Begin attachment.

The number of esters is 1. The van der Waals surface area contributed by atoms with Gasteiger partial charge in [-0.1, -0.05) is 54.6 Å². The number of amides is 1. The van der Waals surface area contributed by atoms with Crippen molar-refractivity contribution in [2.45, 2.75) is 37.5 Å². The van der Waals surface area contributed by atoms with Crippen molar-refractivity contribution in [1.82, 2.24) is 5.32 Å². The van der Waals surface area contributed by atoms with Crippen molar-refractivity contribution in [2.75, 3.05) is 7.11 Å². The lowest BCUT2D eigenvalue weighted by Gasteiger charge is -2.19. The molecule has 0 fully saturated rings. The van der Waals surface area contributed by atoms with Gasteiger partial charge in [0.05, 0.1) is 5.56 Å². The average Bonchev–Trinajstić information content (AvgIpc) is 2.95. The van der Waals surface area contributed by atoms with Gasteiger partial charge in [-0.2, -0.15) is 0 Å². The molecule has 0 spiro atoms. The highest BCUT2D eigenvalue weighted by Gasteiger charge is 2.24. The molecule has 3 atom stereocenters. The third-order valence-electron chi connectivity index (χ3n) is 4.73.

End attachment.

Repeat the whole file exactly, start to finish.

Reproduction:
The number of esters is 1. The van der Waals surface area contributed by atoms with Gasteiger partial charge in [-0.1, -0.05) is 54.6 Å². The number of amides is 1. The van der Waals surface area contributed by atoms with Crippen molar-refractivity contribution in [2.45, 2.75) is 37.5 Å². The van der Waals surface area contributed by atoms with Crippen molar-refractivity contribution in [1.82, 2.24) is 5.32 Å². The van der Waals surface area contributed by atoms with Crippen molar-refractivity contribution in [2.75, 3.05) is 7.11 Å². The lowest BCUT2D eigenvalue weighted by Gasteiger charge is -2.19. The molecule has 0 fully saturated rings. The van der Waals surface area contributed by atoms with Gasteiger partial charge in [0.05, 0.1) is 5.56 Å². The average Bonchev–Trinajstić information content (AvgIpc) is 2.95. The van der Waals surface area contributed by atoms with Gasteiger partial charge in [-0.2, -0.15) is 0 Å². The molecule has 0 spiro atoms. The highest BCUT2D eigenvalue weighted by Gasteiger charge is 2.24. The molecule has 3 atom stereocenters. The third-order valence-electron chi connectivity index (χ3n) is 4.73.